Set among the twisting trunks of angophoras, a compact Sydney house by Matt Elkan offers a holiday vibe that belies its suburban location.
Some of my fondest memories of growing up in the northern suburbs of Sydney are of days spent exploring the pockets of remnant bushland that punctuate the urban landscape. Back then, it seemed no backyard was complete without a tall stand of eucalypts and a resident blue-tongue lizard lurking beneath a rock down by the back fence.
I am reminded of these childhood adventures when I visit the Ozone House on Sydney’s Northern Beaches. Here, architect Matt Elkan has crafted an engaging family home set among the twisting trunks of mature angophoras on a secluded battleaxe block. Hidden from the street by a long driveway, the house exudes a relaxed holiday vibe that belies its suburban location.
The owners, Sue and her husband Greg, together with their two young daughters, had previously lived in a small cottage in the centre of the site. “You could stand in one spot and see every corner of the house,” recalls Sue. Having outgrown the original house, they approached Matt with a brief for a new home that would not only provide more space for their growing family, but which would also respond to the existing site context. “That connection with the surrounding landscape was particularly important to us,” says Sue.
Matt responded with a design for a compact two-storey structure that sits on the foundations of the original cottage. The building steps around the trunks of established trees, allowing much of the existing landscape to be retained. “As much as it’s about keeping the job simple by not sitting too heavily on the ground, it’s also a case of trying to tie in with the things that are already here,” explains Matt.
The architectural form of the house is pleasantly straightforward. Aligned on an east–west axis, it opens out towards the north before reaching back into the hillside at the rear of the site. On the ground floor, broomed concrete walls form a solid base housing the garage and laundry. The main living area and bedrooms are lifted up into the cantilevered structure of the first floor to capture sweeping views over the surrounding suburbs.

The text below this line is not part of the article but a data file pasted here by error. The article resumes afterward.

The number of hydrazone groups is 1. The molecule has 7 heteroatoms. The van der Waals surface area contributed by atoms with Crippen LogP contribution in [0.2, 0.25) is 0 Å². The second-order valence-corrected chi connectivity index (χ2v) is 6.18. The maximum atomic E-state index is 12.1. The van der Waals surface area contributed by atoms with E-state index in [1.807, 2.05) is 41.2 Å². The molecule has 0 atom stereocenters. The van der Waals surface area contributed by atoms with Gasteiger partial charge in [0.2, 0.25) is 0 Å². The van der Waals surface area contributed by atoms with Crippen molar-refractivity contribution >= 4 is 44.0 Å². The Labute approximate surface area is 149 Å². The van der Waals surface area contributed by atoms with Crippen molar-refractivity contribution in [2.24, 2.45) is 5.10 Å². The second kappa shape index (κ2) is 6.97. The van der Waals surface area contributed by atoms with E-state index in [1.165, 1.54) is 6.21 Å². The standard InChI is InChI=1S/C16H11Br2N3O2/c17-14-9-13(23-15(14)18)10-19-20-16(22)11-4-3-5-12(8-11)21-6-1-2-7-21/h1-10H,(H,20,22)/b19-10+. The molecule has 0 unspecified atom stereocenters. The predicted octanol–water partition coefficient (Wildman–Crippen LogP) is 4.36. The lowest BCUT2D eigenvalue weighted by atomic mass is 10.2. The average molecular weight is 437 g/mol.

In both functional and aesthetic terms, the house is very much a reflection of the clients themselves. Two aspects of their lives in particular have influenced the design. The first is their appreciation of Japanese culture, informed by close family ties and frequent visits to Japan. The traditional Japanese concepts of simplicity, thoughtfulness and gentleness are embodied in the minimalist sensibility of the design and the modest scale of the building itself.
Sue and Greg’s experience of living in Darwin also resonated with the relaxed coastal lifestyle of the Northern Beaches and inspired a fluid relationship between internal and external spaces. Views of the garden saturate the interior, while glass louvres draw cooling sea breezes across the narrow floor plate. Visiting the house on a crisp autumn morning, I can understand why Sue called Matt up the day after moving in to say it was like the best night of camping ever.
Matt worked closely with the builder during construction and their successful collaboration is reflected in the superior quality of the build. Considered detailing transforms a relatively humble selection of materials into a rich architectural language. Dark painted timber and fibre-cement cladding give the first floor a stealth-like quality that allows it to recede into the surrounding foliage. The use of timber continues inside, with blackbutt floors, bespoke joinery and timber wall panelling bringing softness and warmth to the otherwise restrained interior.
The efficient floor plan balances the communal aspects of domestic life with opportunities for private retreat. The plan hinges on a central galley kitchen that bridges the open-plan living area to the east and the more intimate bedroom wing to the west. The living area itself responds to the complex nature of family life with several interconnected spaces that allow for multiple overlapping activities. A sun-drenched banquette seat provides a quiet reading nook overlooking the garden in one corner, while the semi-enclosed television room at the far end of the lounge plays host to afternoon movie sessions.
From the very beginning, Matt sought to include the couple’s two young daughters in the design process. By locating their bedrooms close to a sandstone outcrop on which they like to play and involving them in the selection of colours for their rooms, he has ensured they have as much ownership over the design of their new home as their parents.
“To me, the essence of architecture is doing the most with the least,” says Matt. In this project he has done just that, resulting in an elegantly simple house in which adults and children alike feel at ease. By honouring his client’s existing connection to the site, he has created a truly inviting family home.